op-ed

Remembering John Lennon

Rick Robinson Author, Writ of Mandamus
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Today marks the 30thanniversary of the death of John Lennon.

The mention of certain world events triggers memories of where you were when you heard the news. The attack on the World Trade Center’s twin towers on 9/11, the explosion of the Challenger on takeoff and the assassination of President John Kennedy all seem to elicit similar reactions for people of my age.

Yesterday, my mom told me how her family gathered around the radio on December 7, 1941 to hear the awful news that the United States naval fleet at Pearl Harbor had been attacked. Later, neighbors came to my grandparents’ house to listen as President Roosevelt asked Congress for a formal declaration of war against Japan.

Today, my son watched a news retrospective on Lennon and asked if I remembered hearing the news that John Lennon had been killed.

“Of course, I remember,” I told him. I explained in detail how I was in my first year of law school in 1980, studying for class and, like many others on that night, I had been watching Monday Night Football. As the Patriots prepared for a field goal, Howard Cosell and Frank Gifford announced that Lennon’s death had just come across the news wire.

When I had finished telling my son about the day the music died, I looked up with tears welling in my eyes to find that he had apparently left the room at some point in my discourse to play World of Warcraft.

Two things became apparent to me. First…

Crap, I’ve become my parents

Technically, becoming my parents is not such a bad thing. Although there were certainly times during my teen years when I failed to recognize it, Robert and Imogene Robinson were pretty cool. I can live with being them.

What is odd about becoming my parents is that events which have happened during my adult life are now being dealt with in historical documentaries and retrospective newscasts. That was okay for my parents’ lives. But, watching television news clips about events that I remember makes me want to go outside and chase kids off my lawn.

Last year, I attended my nephew’s wedding in Dallas, Texas. Before I headed home, I went to Dealey Plaza. I watched as parents (and grandparents) walked younger people around the grounds, pointing here and there, while describing the assassination of President John Kennedy on November 22, 1963.

Providing a guided tour at the location of a tragic event is not weird in and of itself. I was in New York this past summer with my eldest son and found myself doing just that with him at the Dakota and Strawberry Fields.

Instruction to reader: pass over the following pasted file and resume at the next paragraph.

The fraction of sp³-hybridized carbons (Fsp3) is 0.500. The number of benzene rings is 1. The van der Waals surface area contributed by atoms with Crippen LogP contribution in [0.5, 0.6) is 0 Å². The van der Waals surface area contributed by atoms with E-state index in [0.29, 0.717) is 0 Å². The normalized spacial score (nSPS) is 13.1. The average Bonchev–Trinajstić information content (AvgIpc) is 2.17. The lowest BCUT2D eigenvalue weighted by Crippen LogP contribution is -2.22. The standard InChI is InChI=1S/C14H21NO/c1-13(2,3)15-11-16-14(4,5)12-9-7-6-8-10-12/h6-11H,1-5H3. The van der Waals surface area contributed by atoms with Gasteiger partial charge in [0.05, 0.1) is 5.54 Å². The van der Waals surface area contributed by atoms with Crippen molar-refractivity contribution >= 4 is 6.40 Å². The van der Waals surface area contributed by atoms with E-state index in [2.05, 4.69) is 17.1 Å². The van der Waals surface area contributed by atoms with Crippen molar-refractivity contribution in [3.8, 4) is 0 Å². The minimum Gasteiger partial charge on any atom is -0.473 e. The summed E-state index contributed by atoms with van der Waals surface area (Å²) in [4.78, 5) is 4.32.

But in Dallas it’s different. An “X” on the street indicates the spot where Kennedy was shot. The traffic lights are timed in a manner that allows you to stand on that spot and look back at the sixth floor of the Texas School Book Depository. There is even a marker behind a fence on the “Grassy Knoll” where conspiracy theorists can hang their tin-foil lined hats.

And, if you don’t know what that reference means, just go there. Regardless of the hour or the weather you will find someone at Dealey Plaza lecturing on the Warren Commission and all of its inaccuracies. When the going gets weird, the weird go to Dealey Plaza.

Although the Sixth Floor Museum at Dealey Plaza is one of the better “event” museums I’ve ever toured, touring the exhibits just adds to the surreal feel of the whole experience. At the gift shop you can buy a Dealey Plaza Christmas ornament (no holiday greenery is complete without the Grassy Knoll hanging from it). They also sell a replica of JFK’s presidential limousine. I left when I found a trivia card game touted as “brain food.”

As I left, I noticed a sign on the front door of the museum warning patrons that guns were prohibited. If only Lee Harvey Oswald had used that door in 1963…

But I digress. I’ll move on to my second point.

What will my kids tell their kids?

“Well, kids, I remember that fateful day so well. I was finishing my holographic tour of Versailles and updating my implanted Facebook status brain chip, when I got a tweet from my robotic bff that …”

For the most part, I suppose it is human nature to remember the big tragic events in history. The joyful ones make less of an impression.

Personally, I remember where I was when I heard that the Berlin Wall was being torn down. Yet, I suspect that many baby boomers would have to search their memory banks for similar recollections.

How cool would it be if our kids could break the chain of tragic remembrance? Perhaps they would reminisce about where they were when they heard that a major international conflict was solved by politicians killing each other first…or that there was a cure for cancer.

Imagine.

Rick Robinson is the author of political thrillers which can be purchased on Amazon and at book stores everywhere. His latest novel, Manifest Destiny has won seven writing awards, including Best Fiction at the Paris Book Festival.